tell my wife i am trawling atlantis: the end of an era
Posted Jan 10 2010 9:12am
The quote from the Billy Joel song is about looking for something elusive and getting pulled down to the bottom of the sea in the effort. And what's happening at my favorite bike seller is an effort not to get pulled down into the swirl.
The Atlantis, Rivendell's last model from the late 90's, is going away. The frame was made in Japan by a small outfit called Toyo, and it was beautiful. It was also the object of my lust for the better part of a decade, even though I already have a custom-built Riv. The Atlantis was the PERFECT frame for doing it all: touring, commuting, rough-stuff, hauling trailers or even (heavens!) building up an Xtracycle unit and turning it into a cargo bike. And it did everything beautifully, with a not-quite-turquoise, not-quite-celeste color that turned heads wherever it went.
Here's one, built up:
And this is pretty much the kind of riding for which it was intended; load it up and ride away happy.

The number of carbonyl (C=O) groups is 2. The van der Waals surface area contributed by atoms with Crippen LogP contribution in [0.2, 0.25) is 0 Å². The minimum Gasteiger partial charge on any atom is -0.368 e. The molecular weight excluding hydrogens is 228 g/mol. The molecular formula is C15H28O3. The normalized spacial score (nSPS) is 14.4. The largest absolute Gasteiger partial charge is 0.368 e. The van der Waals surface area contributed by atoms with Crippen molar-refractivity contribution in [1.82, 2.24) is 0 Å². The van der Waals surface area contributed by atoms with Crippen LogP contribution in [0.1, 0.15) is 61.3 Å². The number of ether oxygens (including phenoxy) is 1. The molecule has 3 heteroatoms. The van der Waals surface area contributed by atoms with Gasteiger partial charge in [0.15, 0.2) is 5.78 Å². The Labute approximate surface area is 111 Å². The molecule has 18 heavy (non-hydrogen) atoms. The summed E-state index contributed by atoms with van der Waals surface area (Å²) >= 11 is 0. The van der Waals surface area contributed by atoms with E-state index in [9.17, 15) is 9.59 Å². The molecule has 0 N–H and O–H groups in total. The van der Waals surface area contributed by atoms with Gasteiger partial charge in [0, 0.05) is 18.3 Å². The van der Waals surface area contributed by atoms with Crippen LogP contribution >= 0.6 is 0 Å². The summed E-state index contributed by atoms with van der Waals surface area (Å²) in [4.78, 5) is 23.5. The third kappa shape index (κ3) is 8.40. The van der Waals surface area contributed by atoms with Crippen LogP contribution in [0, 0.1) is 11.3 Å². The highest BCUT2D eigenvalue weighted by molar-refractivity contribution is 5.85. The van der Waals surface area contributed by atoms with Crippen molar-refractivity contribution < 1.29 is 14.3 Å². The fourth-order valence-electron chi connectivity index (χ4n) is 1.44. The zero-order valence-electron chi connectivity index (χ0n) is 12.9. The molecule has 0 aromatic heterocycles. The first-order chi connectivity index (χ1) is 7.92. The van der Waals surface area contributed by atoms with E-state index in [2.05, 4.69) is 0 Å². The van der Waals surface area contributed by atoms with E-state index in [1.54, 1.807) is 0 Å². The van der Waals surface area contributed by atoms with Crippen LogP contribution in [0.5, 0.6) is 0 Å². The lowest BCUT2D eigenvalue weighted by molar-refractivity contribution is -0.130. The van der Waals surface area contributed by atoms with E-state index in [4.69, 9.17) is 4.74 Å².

The Atlantis -- and Rivendell's other Japanese-built models, like the Quickbeam and Glorious/Wilbury -- are going away becase the dollar is looking downright anemic against the nearly-steroidal yen. With that kind of exchange rate, prices on these frames would have to go up to a point where almost nobody could afford them. So Rivendell, having no other sensible choice, got out before it got totally sucked under, and found a Taiwanese maker to build the next generation of Rivendell frames -- including the Hunkapiller, which will be something like the son of Atlantis (though with the now-common-at-Rivendell longer, sloping-upward top tube, not exactly. Maybe more like a nephew).
No pix of the new model yet but one can assume it will be well-made and plenty strong.
Meanwhile, I lament the loss of one of the best frame designs ever, especially because it means there's no longer a stock lugged frame option for 559 (26" atb) wheels. The Atlantis came out after I'd taken delivery on my Rivvy, but I never stopped loving it, or looking at cheaper ways to achieve the same ride quality and fit. And because I don't have $2,000 bucks sitting around (or a garage capable of holding six or eight bikes), I won't be trying to snap up the last Atlantis in my size. So if you can buy one, you should. Call Rivendell and snap up this beautiful frame if you can, because when it's gone there will be nothing else out there quite like it. (Then take lots of pictures of the build-up and be sure to share them with all of us in bikeland so we can ooh and ahh.)